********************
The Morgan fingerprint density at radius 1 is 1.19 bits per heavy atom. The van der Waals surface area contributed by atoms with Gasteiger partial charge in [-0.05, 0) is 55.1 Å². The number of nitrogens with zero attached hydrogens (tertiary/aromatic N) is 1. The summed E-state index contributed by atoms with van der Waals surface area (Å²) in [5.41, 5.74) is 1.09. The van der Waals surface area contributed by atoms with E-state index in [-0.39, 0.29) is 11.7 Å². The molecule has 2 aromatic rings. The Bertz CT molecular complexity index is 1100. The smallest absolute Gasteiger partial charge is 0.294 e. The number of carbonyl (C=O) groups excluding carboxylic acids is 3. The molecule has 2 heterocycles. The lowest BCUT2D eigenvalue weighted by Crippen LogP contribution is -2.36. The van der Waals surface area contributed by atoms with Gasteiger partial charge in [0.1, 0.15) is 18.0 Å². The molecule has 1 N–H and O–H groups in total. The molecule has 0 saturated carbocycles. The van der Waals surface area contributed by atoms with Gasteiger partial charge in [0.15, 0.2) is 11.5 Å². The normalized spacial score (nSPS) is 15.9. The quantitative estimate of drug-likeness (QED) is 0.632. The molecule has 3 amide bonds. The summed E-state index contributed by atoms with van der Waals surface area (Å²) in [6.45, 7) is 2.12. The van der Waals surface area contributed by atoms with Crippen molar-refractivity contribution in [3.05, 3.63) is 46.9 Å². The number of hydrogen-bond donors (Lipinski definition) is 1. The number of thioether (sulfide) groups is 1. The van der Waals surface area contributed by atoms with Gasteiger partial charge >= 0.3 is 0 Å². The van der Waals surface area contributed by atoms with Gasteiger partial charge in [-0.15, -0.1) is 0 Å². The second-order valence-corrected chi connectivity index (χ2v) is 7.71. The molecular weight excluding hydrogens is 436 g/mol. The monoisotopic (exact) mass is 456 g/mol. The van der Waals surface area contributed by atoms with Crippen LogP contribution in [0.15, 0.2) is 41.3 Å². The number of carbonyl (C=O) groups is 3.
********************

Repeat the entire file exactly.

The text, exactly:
The Morgan fingerprint density at radius 1 is 1.19 bits per heavy atom. The van der Waals surface area contributed by atoms with Gasteiger partial charge in [-0.05, 0) is 55.1 Å². The number of nitrogens with zero attached hydrogens (tertiary/aromatic N) is 1. The summed E-state index contributed by atoms with van der Waals surface area (Å²) in [5.41, 5.74) is 1.09. The van der Waals surface area contributed by atoms with E-state index in [-0.39, 0.29) is 11.7 Å². The molecule has 2 aromatic rings. The Bertz CT molecular complexity index is 1100. The smallest absolute Gasteiger partial charge is 0.294 e. The number of carbonyl (C=O) groups excluding carboxylic acids is 3. The molecule has 2 heterocycles. The lowest BCUT2D eigenvalue weighted by Crippen LogP contribution is -2.36. The van der Waals surface area contributed by atoms with Gasteiger partial charge in [0.1, 0.15) is 18.0 Å². The molecule has 1 N–H and O–H groups in total. The molecule has 0 saturated carbocycles. The van der Waals surface area contributed by atoms with Gasteiger partial charge in [0.15, 0.2) is 11.5 Å². The normalized spacial score (nSPS) is 15.9. The quantitative estimate of drug-likeness (QED) is 0.632. The molecule has 3 amide bonds. The summed E-state index contributed by atoms with van der Waals surface area (Å²) in [6.45, 7) is 2.12. The van der Waals surface area contributed by atoms with Crippen molar-refractivity contribution in [3.05, 3.63) is 46.9 Å². The number of hydrogen-bond donors (Lipinski definition) is 1. The number of thioether (sulfide) groups is 1. The van der Waals surface area contributed by atoms with Gasteiger partial charge >= 0.3 is 0 Å². The van der Waals surface area contributed by atoms with Gasteiger partial charge in [-0.15, -0.1) is 0 Å². The second-order valence-corrected chi connectivity index (χ2v) is 7.71. The molecular weight excluding hydrogens is 436 g/mol. The monoisotopic (exact) mass is 456 g/mol. The van der Waals surface area contributed by atoms with Crippen LogP contribution in [0.15, 0.2) is 41.3 Å². The number of carbonyl (C=O) groups is 3.